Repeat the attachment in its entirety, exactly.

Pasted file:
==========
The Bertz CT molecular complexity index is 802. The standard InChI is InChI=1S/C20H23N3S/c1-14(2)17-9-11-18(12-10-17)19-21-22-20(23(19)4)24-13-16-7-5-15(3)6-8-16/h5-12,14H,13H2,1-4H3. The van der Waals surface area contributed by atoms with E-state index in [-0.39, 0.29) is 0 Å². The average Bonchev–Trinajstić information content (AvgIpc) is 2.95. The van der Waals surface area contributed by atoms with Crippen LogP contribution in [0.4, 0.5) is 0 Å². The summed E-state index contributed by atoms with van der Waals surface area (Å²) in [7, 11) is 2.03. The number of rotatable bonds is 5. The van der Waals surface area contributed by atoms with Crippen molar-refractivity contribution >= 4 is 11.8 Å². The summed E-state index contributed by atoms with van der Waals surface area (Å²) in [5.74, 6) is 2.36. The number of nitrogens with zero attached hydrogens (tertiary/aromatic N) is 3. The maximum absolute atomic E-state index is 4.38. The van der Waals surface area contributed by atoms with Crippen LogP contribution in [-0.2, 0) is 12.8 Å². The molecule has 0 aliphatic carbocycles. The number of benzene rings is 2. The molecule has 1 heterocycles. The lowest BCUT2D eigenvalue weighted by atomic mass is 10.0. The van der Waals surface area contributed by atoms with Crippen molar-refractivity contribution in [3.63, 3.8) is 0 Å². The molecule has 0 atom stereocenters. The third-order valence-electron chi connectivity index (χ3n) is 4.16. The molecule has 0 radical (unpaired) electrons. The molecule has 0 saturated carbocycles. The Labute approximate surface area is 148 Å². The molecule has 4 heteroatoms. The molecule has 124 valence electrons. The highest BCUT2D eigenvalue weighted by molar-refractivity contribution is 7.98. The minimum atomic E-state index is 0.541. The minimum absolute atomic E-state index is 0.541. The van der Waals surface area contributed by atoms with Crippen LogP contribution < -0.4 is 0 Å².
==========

The Bertz CT molecular complexity index is 802. The standard InChI is InChI=1S/C20H23N3S/c1-14(2)17-9-11-18(12-10-17)19-21-22-20(23(19)4)24-13-16-7-5-15(3)6-8-16/h5-12,14H,13H2,1-4H3. The van der Waals surface area contributed by atoms with E-state index in [-0.39, 0.29) is 0 Å². The average Bonchev–Trinajstić information content (AvgIpc) is 2.95. The van der Waals surface area contributed by atoms with Crippen LogP contribution in [0.4, 0.5) is 0 Å². The summed E-state index contributed by atoms with van der Waals surface area (Å²) in [7, 11) is 2.03. The number of rotatable bonds is 5. The van der Waals surface area contributed by atoms with Crippen molar-refractivity contribution >= 4 is 11.8 Å². The summed E-state index contributed by atoms with van der Waals surface area (Å²) in [5.74, 6) is 2.36. The number of nitrogens with zero attached hydrogens (tertiary/aromatic N) is 3. The maximum absolute atomic E-state index is 4.38. The van der Waals surface area contributed by atoms with Crippen LogP contribution in [-0.2, 0) is 12.8 Å². The molecule has 0 aliphatic carbocycles. The number of benzene rings is 2. The molecule has 1 heterocycles. The lowest BCUT2D eigenvalue weighted by atomic mass is 10.0. The van der Waals surface area contributed by atoms with Crippen molar-refractivity contribution in [3.63, 3.8) is 0 Å². The molecule has 0 atom stereocenters. The third-order valence-electron chi connectivity index (χ3n) is 4.16. The molecule has 0 radical (unpaired) electrons. The molecule has 0 saturated carbocycles. The Labute approximate surface area is 148 Å². The molecule has 4 heteroatoms. The molecule has 124 valence electrons. The highest BCUT2D eigenvalue weighted by molar-refractivity contribution is 7.98. The minimum atomic E-state index is 0.541. The minimum absolute atomic E-state index is 0.541. The van der Waals surface area contributed by atoms with Crippen LogP contribution < -0.4 is 0 Å².